Mainstream investors are reportedly only interested in environmental, social and governance (ESG) issues that will have a "material" impact on the company (higher or lower profits) -- more specifically a near-term impact. On the other hand, traditional ESG investors do not want to invest in companies that have a negative impact on society or the environment -- that are a risk to the community and ecological balance, not just to that company.
Social investors often assert that companies that manage their social and environmental responsibilities will ultimately do better financially. Sometimes it turns out, however, that the negative ESG risks are not material risks to a company in the short term.
Laws and regulations have not caught up with the latest externalization of impacts. Even where they have caught up, the legal costs and regulatory fines are often minimal as a percentage of revenues that can be obtained by ignoring and externalizing these impacts.
Legal costs, paying for protection by security forces of a foreign state, etc., are all part of the "cost of doing business". Generally there is no material impact on the company in the relative short term (next quarter to next year). The stock price stays up or even improves, ignoring these factors.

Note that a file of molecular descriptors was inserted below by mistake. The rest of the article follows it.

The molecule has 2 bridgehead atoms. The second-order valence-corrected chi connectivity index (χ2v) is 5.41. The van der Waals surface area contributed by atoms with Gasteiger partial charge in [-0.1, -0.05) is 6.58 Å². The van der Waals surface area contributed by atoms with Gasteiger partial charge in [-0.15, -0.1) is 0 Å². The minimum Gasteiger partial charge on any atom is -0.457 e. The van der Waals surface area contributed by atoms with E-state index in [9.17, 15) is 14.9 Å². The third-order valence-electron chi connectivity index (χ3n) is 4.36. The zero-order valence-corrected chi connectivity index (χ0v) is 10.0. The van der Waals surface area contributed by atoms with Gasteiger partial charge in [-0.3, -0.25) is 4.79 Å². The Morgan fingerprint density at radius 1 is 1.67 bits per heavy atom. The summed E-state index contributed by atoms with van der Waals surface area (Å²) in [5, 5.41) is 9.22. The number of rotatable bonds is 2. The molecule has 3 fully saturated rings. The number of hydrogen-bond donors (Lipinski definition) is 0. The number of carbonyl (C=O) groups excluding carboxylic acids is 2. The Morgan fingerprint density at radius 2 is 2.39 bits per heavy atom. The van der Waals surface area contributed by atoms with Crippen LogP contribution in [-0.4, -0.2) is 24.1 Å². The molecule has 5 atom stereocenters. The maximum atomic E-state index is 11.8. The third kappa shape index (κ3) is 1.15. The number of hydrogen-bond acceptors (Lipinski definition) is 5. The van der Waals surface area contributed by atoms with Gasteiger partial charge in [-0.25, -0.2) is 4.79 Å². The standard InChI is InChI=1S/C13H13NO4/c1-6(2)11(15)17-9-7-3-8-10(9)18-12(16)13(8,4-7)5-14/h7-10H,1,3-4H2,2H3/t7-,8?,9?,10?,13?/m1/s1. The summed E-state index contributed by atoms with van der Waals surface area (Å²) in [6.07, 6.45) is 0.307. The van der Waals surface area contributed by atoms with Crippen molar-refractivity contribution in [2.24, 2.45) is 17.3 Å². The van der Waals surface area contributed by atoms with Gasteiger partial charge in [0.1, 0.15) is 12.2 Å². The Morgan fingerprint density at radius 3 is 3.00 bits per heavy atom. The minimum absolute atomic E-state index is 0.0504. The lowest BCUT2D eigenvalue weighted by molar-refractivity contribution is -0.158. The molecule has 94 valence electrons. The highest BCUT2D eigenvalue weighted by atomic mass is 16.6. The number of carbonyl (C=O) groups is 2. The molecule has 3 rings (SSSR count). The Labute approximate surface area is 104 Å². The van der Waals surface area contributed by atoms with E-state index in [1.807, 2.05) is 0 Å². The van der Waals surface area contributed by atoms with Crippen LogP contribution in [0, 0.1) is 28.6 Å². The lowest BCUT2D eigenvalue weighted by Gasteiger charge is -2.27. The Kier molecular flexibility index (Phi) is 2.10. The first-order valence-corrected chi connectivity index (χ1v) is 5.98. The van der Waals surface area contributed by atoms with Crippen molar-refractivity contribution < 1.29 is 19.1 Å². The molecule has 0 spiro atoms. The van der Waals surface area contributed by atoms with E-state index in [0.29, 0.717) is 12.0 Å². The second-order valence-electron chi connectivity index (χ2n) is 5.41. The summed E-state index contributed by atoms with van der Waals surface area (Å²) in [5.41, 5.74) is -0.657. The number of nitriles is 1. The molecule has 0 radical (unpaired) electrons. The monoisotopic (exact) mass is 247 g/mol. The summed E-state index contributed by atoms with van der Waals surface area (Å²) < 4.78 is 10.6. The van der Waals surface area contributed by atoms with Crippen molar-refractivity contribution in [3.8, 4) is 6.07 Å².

Focusing a moral lens on corporate behavior more clearly reveals potential long term impacts, sometimes five to ten years before they may become relevant to stock price. Many mainstream investors are not focused on the long term.
It may be, however, that this disconnect is narrowing as communication improves. Word travels faster today. Indentured servitude/slavery in the Amazon or child labor in western Africa has the potential to do brand damage - a real, though sometimes "intangible" material cost.
Investors learn that people are dying for lack of affordable drugs and find it troubling. Sweatshop labor is no longer acceptable mainly because investors and customers are learning more about it from nongovernmental organizations and investigative reporting.
The long-term focus of the moral perspective may actually be shortening because of the speed of communication today.